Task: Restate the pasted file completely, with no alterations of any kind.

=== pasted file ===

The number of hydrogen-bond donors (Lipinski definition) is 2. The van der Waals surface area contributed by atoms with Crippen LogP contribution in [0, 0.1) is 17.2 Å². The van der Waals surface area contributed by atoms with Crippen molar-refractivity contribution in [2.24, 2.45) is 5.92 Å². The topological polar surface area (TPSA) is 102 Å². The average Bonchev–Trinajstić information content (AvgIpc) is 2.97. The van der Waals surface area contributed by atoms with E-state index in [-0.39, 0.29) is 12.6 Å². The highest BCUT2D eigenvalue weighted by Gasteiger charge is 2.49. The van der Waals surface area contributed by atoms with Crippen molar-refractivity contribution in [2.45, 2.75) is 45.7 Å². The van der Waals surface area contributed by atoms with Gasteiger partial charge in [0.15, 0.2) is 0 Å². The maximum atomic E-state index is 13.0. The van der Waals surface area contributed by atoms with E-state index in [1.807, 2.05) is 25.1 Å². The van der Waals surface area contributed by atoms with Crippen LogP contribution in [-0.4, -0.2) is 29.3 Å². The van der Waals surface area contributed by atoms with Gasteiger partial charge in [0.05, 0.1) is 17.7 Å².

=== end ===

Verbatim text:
The number of hydrogen-bond donors (Lipinski definition) is 2. The van der Waals surface area contributed by atoms with Crippen LogP contribution in [0, 0.1) is 17.2 Å². The van der Waals surface area contributed by atoms with Crippen molar-refractivity contribution in [2.24, 2.45) is 5.92 Å². The topological polar surface area (TPSA) is 102 Å². The average Bonchev–Trinajstić information content (AvgIpc) is 2.97. The van der Waals surface area contributed by atoms with E-state index in [-0.39, 0.29) is 12.6 Å². The highest BCUT2D eigenvalue weighted by Gasteiger charge is 2.49. The van der Waals surface area contributed by atoms with Crippen molar-refractivity contribution in [2.45, 2.75) is 45.7 Å². The van der Waals surface area contributed by atoms with Gasteiger partial charge in [0.15, 0.2) is 0 Å². The maximum atomic E-state index is 13.0. The van der Waals surface area contributed by atoms with E-state index in [1.807, 2.05) is 25.1 Å². The van der Waals surface area contributed by atoms with Crippen LogP contribution in [-0.4, -0.2) is 29.3 Å². The van der Waals surface area contributed by atoms with Gasteiger partial charge in [0.05, 0.1) is 17.7 Å².